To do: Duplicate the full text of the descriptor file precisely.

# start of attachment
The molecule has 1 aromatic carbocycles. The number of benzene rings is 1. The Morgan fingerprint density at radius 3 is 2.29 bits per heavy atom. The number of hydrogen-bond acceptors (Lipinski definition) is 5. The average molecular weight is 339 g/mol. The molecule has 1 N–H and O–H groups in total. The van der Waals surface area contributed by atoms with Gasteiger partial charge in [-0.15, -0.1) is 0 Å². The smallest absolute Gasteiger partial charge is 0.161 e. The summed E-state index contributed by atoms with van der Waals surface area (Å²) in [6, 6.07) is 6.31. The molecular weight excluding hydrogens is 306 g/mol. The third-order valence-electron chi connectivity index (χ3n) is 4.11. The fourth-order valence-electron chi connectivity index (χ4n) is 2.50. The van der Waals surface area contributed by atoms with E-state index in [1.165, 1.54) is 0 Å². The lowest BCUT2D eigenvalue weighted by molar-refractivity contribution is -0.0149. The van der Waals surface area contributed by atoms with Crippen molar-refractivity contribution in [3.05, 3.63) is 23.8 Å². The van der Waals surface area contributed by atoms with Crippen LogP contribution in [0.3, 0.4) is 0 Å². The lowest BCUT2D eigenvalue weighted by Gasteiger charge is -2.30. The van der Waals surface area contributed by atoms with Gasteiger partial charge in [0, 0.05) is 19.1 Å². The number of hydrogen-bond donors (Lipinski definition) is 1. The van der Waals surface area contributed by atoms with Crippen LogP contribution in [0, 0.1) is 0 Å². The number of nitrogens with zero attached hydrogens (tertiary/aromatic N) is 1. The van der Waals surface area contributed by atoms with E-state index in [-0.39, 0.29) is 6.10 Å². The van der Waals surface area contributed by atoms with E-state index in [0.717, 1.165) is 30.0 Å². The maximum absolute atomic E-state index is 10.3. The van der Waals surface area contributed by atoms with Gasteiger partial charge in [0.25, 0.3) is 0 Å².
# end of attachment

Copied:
The molecule has 1 aromatic carbocycles. The number of benzene rings is 1. The Morgan fingerprint density at radius 3 is 2.29 bits per heavy atom. The number of hydrogen-bond acceptors (Lipinski definition) is 5. The average molecular weight is 339 g/mol. The molecule has 1 N–H and O–H groups in total. The van der Waals surface area contributed by atoms with Gasteiger partial charge in [-0.15, -0.1) is 0 Å². The smallest absolute Gasteiger partial charge is 0.161 e. The summed E-state index contributed by atoms with van der Waals surface area (Å²) in [6, 6.07) is 6.31. The molecular weight excluding hydrogens is 306 g/mol. The third-order valence-electron chi connectivity index (χ3n) is 4.11. The fourth-order valence-electron chi connectivity index (χ4n) is 2.50. The van der Waals surface area contributed by atoms with E-state index in [1.165, 1.54) is 0 Å². The lowest BCUT2D eigenvalue weighted by molar-refractivity contribution is -0.0149. The van der Waals surface area contributed by atoms with Crippen molar-refractivity contribution in [3.05, 3.63) is 23.8 Å². The van der Waals surface area contributed by atoms with Crippen LogP contribution in [0.3, 0.4) is 0 Å². The lowest BCUT2D eigenvalue weighted by Gasteiger charge is -2.30. The van der Waals surface area contributed by atoms with Gasteiger partial charge in [0, 0.05) is 19.1 Å². The number of hydrogen-bond donors (Lipinski definition) is 1. The van der Waals surface area contributed by atoms with Crippen LogP contribution in [0, 0.1) is 0 Å². The number of nitrogens with zero attached hydrogens (tertiary/aromatic N) is 1. The van der Waals surface area contributed by atoms with E-state index in [-0.39, 0.29) is 6.10 Å². The van der Waals surface area contributed by atoms with E-state index in [0.717, 1.165) is 30.0 Å². The maximum absolute atomic E-state index is 10.3. The van der Waals surface area contributed by atoms with Gasteiger partial charge in [0.25, 0.3) is 0 Å².